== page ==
“In the end, it boils down to two simple choices. Either you do or you don’t. You’d think with all the problems in this world, there’d be more answers. It’s not fair… but the way things are. The choice is yours.”
We’re now into the final stretch as the top 25 rolls along with our top 10 characters. Tomorrow, our list continues the countdown to the #1 male video game character of all-time on Aug. 31.
4) Zidane Tribal (Final Fantasy IX) – 3 votes/262 points
Shaun: Zidane: “You don’t need a reason to help people.” (Actual quote)
Cloud: “My life is so hard because I don’t even know who I ammmm.” (Approximate quote)
Squall: “My life is so hard because my mentor is a douche and my hair takes so long to get ready in the morning.” (Actual quote — needs citation)
And THAT, right there, perfectly encapsulates why Zidane is such a great character. But I’ll elaborate.
At first glance, Final Fantasy IX’s Zidane reaching number 4 on our list is a little high. Like crazily so. But if you break it down, being the most well-rounded, dynamic, interesting character of what I think is one of the best entries of the series should count for something. I was invested in Zidane’s story from the word go, and in large parts because he represented something so starkly different from the series.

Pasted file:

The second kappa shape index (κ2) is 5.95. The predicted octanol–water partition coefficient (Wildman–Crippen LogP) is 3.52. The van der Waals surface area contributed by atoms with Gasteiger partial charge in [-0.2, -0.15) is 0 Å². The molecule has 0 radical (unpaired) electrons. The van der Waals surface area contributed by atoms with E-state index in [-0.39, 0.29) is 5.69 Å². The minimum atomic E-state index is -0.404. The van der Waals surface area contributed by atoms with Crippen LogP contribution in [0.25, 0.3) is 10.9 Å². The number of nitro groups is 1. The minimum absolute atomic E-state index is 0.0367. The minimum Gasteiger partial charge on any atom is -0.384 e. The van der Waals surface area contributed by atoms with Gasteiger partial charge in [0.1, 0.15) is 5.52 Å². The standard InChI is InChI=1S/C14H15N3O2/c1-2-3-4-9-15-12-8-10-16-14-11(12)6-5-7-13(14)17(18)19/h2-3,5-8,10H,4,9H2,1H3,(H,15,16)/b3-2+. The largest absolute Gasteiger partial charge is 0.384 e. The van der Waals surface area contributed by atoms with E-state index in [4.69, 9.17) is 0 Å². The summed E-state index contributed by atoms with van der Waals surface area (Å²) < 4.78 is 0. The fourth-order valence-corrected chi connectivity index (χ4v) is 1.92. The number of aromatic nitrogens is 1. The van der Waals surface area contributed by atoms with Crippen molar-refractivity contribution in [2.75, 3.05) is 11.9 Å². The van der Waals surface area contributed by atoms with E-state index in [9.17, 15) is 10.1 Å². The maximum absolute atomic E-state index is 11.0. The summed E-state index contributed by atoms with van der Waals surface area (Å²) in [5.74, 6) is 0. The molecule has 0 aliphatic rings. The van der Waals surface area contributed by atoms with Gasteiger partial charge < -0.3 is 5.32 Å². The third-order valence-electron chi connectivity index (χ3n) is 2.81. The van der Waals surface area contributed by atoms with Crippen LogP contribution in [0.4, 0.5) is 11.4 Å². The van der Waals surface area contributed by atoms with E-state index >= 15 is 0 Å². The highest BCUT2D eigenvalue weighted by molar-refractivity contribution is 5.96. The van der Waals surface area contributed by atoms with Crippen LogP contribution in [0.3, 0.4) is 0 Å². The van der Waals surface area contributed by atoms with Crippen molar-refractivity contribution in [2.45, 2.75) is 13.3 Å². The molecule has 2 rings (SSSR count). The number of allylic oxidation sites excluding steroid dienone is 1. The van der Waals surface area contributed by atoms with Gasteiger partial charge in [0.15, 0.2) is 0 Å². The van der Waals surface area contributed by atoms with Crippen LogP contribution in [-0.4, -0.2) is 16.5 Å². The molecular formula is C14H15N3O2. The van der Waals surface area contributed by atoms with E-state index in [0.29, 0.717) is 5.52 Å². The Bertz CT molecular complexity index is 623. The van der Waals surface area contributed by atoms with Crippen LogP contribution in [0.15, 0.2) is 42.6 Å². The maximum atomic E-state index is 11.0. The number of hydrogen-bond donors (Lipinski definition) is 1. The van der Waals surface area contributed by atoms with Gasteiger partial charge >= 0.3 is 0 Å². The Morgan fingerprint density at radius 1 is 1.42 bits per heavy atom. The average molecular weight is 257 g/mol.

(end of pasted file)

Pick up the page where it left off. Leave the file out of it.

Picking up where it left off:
First, he was upbeat, talkative, and fun-loving. Personally, I had had enough of Cecil, Terra, Cloud, and Squall, and I felt like it was refreshing to have a hero who didn’t have to kill the vibes every time he walked in the door. “Oh great, Cloud is here. Someone fetch the vodka and kill the music — it’s about to get ANGSTY in here.”